J. B. Jones, A Rebel War Clerk's Diary, chapter 32 (search)
was Sunday. This lady adds: There were two brothers-one a colonel, the other a captain-lying side by side, and both wounded. They had a Bible between them. Another letter from Philadelphia says: There are over 8000 on the island (Fort Delaware), the hospitals crowded, and between 300 and 400 men on the pare floor of the barracks; not even a straw mattress under them. The surgeon says the hundred pillows and other things sent from here were a God-send. Everything except gray clothif you knew all I hear and know is true of the sufferings of our poor people. Another writes: Philadelphia, July 20th, 1863. I mentioned in my last the large number of Southern prisoners now in the hands of the Federal Government in Fort Delaware, near this city. There are 8000, a large portion of whom are sick and wounded; all are suffering most seriously for the want of a thousand things. Those in the city who are by birth or association connected with Southern people, and who fee
J. B. Jones, A Rebel War Clerk's Diary, XXXII. November, 1863 (search)
ac. Nevertheless, he advises that no time should be lost in securing foreign aid, while we are still able to offer some equivalents, and before the enemy gets us more in his power. Rather submit to terms with France and England, or with either, than submission to the United States. Such are the opinions of a sagacious and experienced editor. Another letter from Brig.-Gen. Meredith, Fortress Monroe, was received to-day, with a report of an agent on the condition of the prisoners at Fort Delaware. By this report it appears our men get meat three times a day-coffee, tea, molasses, chicken soup, fried mush, etc. But it is not stated how much they get. The agent says they confess themselves satisfied. Clothing, it would appear, is also issued them, and they have comfortable sleeping beds, etc. He says several of our surgeons propose taking the oath of allegiance, first resigning, provided they are permitted to visit their families. Gen. M. asks for a similar report of the rations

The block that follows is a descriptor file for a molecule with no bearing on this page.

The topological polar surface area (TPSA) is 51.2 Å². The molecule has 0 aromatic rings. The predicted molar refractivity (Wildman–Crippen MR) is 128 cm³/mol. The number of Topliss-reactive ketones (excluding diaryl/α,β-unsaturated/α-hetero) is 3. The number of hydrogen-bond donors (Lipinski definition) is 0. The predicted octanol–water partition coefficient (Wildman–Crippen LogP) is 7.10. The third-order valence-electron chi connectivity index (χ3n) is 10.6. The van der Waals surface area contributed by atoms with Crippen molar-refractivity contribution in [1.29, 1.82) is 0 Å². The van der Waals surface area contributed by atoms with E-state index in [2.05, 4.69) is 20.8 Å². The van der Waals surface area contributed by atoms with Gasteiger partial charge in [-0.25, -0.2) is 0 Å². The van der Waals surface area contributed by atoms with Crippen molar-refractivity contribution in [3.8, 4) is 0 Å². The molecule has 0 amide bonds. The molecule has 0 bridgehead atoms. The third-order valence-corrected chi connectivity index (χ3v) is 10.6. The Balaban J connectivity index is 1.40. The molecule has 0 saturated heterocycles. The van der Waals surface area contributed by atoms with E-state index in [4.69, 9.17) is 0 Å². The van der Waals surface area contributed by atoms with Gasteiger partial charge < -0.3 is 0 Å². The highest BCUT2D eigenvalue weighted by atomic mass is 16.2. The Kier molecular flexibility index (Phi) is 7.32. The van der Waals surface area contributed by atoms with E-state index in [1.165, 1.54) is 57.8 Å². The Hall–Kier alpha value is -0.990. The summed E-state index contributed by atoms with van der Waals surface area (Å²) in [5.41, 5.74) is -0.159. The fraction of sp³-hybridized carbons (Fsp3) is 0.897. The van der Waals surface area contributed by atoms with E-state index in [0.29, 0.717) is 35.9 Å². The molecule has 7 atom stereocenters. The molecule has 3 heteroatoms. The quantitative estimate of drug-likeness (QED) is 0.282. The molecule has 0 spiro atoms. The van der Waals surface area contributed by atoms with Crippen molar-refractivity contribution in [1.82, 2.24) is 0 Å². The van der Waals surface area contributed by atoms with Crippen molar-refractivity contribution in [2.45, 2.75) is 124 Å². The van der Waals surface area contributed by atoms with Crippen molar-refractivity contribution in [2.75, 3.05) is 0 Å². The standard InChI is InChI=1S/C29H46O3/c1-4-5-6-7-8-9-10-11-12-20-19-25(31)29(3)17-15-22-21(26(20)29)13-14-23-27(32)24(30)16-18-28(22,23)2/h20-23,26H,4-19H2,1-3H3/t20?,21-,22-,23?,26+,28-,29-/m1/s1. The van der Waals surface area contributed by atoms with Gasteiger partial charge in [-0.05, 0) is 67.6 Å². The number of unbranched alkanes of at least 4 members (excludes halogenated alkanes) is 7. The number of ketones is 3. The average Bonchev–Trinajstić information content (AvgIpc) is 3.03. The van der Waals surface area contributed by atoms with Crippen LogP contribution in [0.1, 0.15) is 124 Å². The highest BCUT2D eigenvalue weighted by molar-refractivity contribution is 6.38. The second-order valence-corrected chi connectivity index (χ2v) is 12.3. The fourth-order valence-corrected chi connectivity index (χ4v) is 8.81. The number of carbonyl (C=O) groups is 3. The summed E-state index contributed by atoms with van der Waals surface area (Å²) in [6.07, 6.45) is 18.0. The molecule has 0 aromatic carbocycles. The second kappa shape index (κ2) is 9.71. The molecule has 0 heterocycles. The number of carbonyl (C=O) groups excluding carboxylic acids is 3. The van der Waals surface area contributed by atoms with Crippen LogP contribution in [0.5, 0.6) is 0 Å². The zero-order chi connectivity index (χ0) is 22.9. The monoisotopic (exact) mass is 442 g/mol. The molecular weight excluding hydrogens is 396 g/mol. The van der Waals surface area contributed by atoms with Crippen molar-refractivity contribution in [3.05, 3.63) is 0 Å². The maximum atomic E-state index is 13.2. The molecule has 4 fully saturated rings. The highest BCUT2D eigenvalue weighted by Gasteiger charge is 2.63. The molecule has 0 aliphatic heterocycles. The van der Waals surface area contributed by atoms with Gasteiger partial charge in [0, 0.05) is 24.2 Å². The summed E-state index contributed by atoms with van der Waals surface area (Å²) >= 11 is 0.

York paper; and one was republished in the Richmond Enquirer, where we were most delighted to find it. In that way W. B. N., then incarcerated in the walls of Fort Delaware, heard from his mother, wife, and children, for the first time since he was captured, in March. Mrs. N's diary begins: May 18th, 1862. S. H., e heard on Friday was from our guns shelling the enemy, to drive them lower down the Chickahominy. Letters, by underground railroad, from our dear William, at Fort Delaware. He complains of nothing but his anxiety to be exchanged, and the impossibility of hearing from home. C., at the same time, got a letter from my brother. H the next page was devoted to the visits of those dear ones whom God had preserved amid strife and carnage. She mentions the return of our dear W. B. N. from Fort Delaware on the 5th of August, where he had been for several months. He asked but five days furlough to be with his family, and then returned to his regiment, (Fourth